On the very first boat trip in Kherson, a few of our team evacuated an elderly woman who had recently suffered from a stroke, along with having other medical needs. The team brought her to shore, where an ambulance met them and transported her to the hospital. I had the privilege of accompanying her to the hospital so she wouldn’t be alone. I held her hands as tears filled her eyes and she was taken to an unfamiliar place, away from her home and daughter. Even though this babushka and I didn’t speak the same language, I felt the pain and sadness in her eyes. Language is a barrier, but it can’t stop you from showing people that you care about what they are going through. ��Fast forward two weeks: When we were back in Kherson again for a few days, we were handed the opportunity to transport this same babushka from the hospital back to her home. When we got to the hospital, her daughter wondered if someone could help her get her mother dressed and ready to go home. I walked into her room, her eyes lit up and I was greeted with a big smile. She remembered my name from the first time we met, and kept repeating it, all the while squeezing and patting my hand. As we drove back to her home, she was crying happy tears. When we arrived at the apartment, the guys carried her up on a stretcher, to her home on the 9th floor.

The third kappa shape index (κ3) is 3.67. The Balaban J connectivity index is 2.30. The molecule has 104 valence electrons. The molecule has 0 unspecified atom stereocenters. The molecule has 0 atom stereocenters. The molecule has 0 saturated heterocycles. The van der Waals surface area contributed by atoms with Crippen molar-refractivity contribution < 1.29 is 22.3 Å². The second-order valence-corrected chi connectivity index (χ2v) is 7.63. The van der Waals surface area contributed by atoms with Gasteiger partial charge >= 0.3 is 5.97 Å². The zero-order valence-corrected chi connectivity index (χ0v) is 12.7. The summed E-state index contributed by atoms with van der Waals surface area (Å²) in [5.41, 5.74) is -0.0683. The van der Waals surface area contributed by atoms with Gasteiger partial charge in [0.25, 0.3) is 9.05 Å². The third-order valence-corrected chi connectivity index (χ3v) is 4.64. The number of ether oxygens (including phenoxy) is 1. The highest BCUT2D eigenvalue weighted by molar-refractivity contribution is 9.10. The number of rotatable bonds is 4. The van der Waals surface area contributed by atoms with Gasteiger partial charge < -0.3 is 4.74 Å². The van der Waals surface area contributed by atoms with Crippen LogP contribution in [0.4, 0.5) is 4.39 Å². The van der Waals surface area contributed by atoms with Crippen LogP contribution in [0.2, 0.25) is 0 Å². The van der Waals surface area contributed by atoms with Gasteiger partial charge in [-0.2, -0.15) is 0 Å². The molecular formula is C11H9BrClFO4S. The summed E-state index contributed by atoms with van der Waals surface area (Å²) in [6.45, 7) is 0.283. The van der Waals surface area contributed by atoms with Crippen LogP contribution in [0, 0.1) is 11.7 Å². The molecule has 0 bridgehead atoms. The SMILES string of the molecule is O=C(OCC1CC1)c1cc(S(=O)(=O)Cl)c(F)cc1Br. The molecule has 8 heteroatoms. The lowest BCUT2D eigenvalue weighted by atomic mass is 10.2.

~by one of our volunteers